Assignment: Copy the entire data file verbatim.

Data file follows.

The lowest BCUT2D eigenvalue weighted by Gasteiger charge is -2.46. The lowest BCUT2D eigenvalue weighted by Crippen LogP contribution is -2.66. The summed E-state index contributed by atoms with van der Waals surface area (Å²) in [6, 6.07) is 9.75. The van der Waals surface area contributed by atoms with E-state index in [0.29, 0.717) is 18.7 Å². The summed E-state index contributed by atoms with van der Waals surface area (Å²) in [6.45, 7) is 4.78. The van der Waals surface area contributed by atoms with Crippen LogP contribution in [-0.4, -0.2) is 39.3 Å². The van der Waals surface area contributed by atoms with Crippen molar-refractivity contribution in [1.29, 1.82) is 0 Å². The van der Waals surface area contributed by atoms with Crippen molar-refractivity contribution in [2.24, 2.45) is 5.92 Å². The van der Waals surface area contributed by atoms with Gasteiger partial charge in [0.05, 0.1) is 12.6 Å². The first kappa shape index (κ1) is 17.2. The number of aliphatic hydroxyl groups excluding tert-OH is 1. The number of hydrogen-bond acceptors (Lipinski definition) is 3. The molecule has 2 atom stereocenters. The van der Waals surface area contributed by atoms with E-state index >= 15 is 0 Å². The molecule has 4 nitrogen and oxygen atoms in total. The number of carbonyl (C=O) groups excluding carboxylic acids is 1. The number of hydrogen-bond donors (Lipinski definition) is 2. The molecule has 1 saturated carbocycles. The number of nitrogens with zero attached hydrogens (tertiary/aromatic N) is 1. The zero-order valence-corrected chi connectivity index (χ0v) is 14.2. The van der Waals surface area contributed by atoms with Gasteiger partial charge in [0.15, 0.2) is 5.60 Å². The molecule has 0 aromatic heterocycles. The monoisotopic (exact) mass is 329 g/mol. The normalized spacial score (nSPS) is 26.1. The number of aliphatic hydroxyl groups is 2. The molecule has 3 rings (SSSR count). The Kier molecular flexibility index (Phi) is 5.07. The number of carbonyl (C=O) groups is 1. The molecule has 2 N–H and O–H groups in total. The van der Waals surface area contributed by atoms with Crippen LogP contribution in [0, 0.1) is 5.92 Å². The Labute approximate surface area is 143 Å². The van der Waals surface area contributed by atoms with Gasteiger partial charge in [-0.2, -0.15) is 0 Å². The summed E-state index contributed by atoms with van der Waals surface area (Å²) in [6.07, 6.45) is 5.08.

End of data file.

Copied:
The lowest BCUT2D eigenvalue weighted by Gasteiger charge is -2.46. The lowest BCUT2D eigenvalue weighted by Crippen LogP contribution is -2.66. The summed E-state index contributed by atoms with van der Waals surface area (Å²) in [6, 6.07) is 9.75. The van der Waals surface area contributed by atoms with E-state index in [0.29, 0.717) is 18.7 Å². The summed E-state index contributed by atoms with van der Waals surface area (Å²) in [6.45, 7) is 4.78. The van der Waals surface area contributed by atoms with Crippen LogP contribution in [-0.4, -0.2) is 39.3 Å². The van der Waals surface area contributed by atoms with Crippen molar-refractivity contribution in [1.29, 1.82) is 0 Å². The van der Waals surface area contributed by atoms with Crippen molar-refractivity contribution in [2.24, 2.45) is 5.92 Å². The van der Waals surface area contributed by atoms with Gasteiger partial charge in [0.05, 0.1) is 12.6 Å². The first kappa shape index (κ1) is 17.2. The number of aliphatic hydroxyl groups excluding tert-OH is 1. The number of hydrogen-bond acceptors (Lipinski definition) is 3. The molecule has 2 atom stereocenters. The van der Waals surface area contributed by atoms with E-state index >= 15 is 0 Å². The molecule has 4 nitrogen and oxygen atoms in total. The number of carbonyl (C=O) groups excluding carboxylic acids is 1. The number of hydrogen-bond donors (Lipinski definition) is 2. The molecule has 1 saturated carbocycles. The number of nitrogens with zero attached hydrogens (tertiary/aromatic N) is 1. The zero-order valence-corrected chi connectivity index (χ0v) is 14.2. The van der Waals surface area contributed by atoms with Gasteiger partial charge in [0.15, 0.2) is 5.60 Å². The molecule has 0 aromatic heterocycles. The monoisotopic (exact) mass is 329 g/mol. The normalized spacial score (nSPS) is 26.1. The number of aliphatic hydroxyl groups is 2. The molecule has 3 rings (SSSR count). The Kier molecular flexibility index (Phi) is 5.07. The number of carbonyl (C=O) groups is 1. The molecule has 2 N–H and O–H groups in total. The van der Waals surface area contributed by atoms with Crippen LogP contribution in [0, 0.1) is 5.92 Å². The Labute approximate surface area is 143 Å². The van der Waals surface area contributed by atoms with Gasteiger partial charge in [-0.2, -0.15) is 0 Å². The summed E-state index contributed by atoms with van der Waals surface area (Å²) in [6.07, 6.45) is 5.08.